Mentions: Strikingly, using 16 fractions (32 h measuring time) and 8 fractions (16 h) still resulted in 98 and 95% of those protein identifications, respectively. Even the four fraction experiments identified 90% of the proteins in 8 h, corresponding to only 1/6th of the measuring time of the 24 fractions. However, although the loss of protein identifications was very moderate with decreasing fraction number, this was not as pronounced at the peptide level, where only 91, 78, and 62% of peptides were still found (supplemental Table 2). This observation is explained by the fact that increasing depth of measurement will result in a saturating number of identified proteins, whereas the number of peptides and the sequence coverage of the proteins still increase. Accordingly, Fig. 3A shows a rapid rise of identified peptides when accumulating the results of subsequent fractions within one experiment. The first fractions of each experiment add newly identified peptides at an almost linear rate. Here, the four-fraction experiment has a clear advantage as it identifies 28,000 peptides (47,000 with matching) in the first fraction, whereas the first fraction of the 24-fraction experiment only results in 19,000 peptides (32,000 with matching). This reflects the fact that in the four-fraction experiment each of the fractions contains a quarter of total peptides, whereas the 24-fraction experiment leads a smaller number of indefinable peptides despite the higher amount per peptide. The total number of peptides identified in the four-fraction experiment is already matched between 6 and 7 fractions for the 24-fraction experiment, which goes on to yield almost twice the total number of peptides. At the protein level, the identification numbers are essentially only a function of the number of fractions, and that is to say the cumulative number of proteins per fraction are almost identical. The saturation of the curve has largely occurred by fraction 8, especially when using match between runs (Fig. 3B).

View Article: PubMed Central - PubMed

ABSTRACT

Recent advances in mass spectrometry (MS)-based proteomics now allow very deep coverage of cellular proteomes. To achieve near-comprehensive identification and quantification, the combination of a first HPLC-based peptide fractionation orthogonal to the on-line LC-MS/MS step has proven to be particularly powerful. This first dimension is typically performed with milliliter/min flow and relatively large column inner diameters, which allow efficient pre-fractionation but typically require peptide amounts in the milligram range. Here, we describe a novel approach termed “spider fractionator” in which the post-column flow of a nanobore chromatography system enters an eight-port flow-selector rotor valve. The valve switches the flow into different flow channels at constant time intervals, such as every 90 s. Each flow channel collects the fractions into autosampler vials of the LC-MS/MS system. Employing a freely configurable collection mechanism, samples are concatenated in a loss-less manner into 2–96 fractions, with efficient peak separation. The combination of eight fractions with 100 min gradients yields very deep coverage at reasonable measurement time, and other parameters can be chosen for even more rapid or for extremely deep measurements. We demonstrate excellent sensitivity by decreasing sample amounts from 100 μg into the sub-microgram range, without losses attributable to the spider fractionator and while quantifying close to 10,000 proteins. Finally, we apply the system to the rapid automated and in-depth characterization of 12 different human cell lines to a median depth of 11,472 different proteins, which revealed differences recapitulating their developmental origin and differentiation status. The fractionation technology described here is flexible, easy to use, and facilitates comprehensive proteome characterization with minimal sample requirements.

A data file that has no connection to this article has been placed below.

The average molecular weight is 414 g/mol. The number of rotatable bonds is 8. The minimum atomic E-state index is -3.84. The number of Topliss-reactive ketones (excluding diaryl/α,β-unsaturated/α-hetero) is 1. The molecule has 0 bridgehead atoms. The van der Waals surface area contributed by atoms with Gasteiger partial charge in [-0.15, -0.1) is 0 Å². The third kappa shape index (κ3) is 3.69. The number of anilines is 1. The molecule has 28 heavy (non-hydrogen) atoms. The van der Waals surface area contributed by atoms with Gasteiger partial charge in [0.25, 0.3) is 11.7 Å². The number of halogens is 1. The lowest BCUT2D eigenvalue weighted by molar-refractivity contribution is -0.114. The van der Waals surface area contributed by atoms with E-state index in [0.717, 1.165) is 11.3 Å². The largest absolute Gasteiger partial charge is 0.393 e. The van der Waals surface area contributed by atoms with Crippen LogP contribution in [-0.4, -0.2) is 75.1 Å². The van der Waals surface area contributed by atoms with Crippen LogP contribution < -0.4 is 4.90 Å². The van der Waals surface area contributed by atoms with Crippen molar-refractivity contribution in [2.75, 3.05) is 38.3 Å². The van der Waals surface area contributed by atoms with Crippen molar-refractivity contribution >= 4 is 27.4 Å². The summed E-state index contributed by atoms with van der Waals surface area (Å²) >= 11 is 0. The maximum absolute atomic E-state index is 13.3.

No MeSH data available.


Related in: MedlinePlus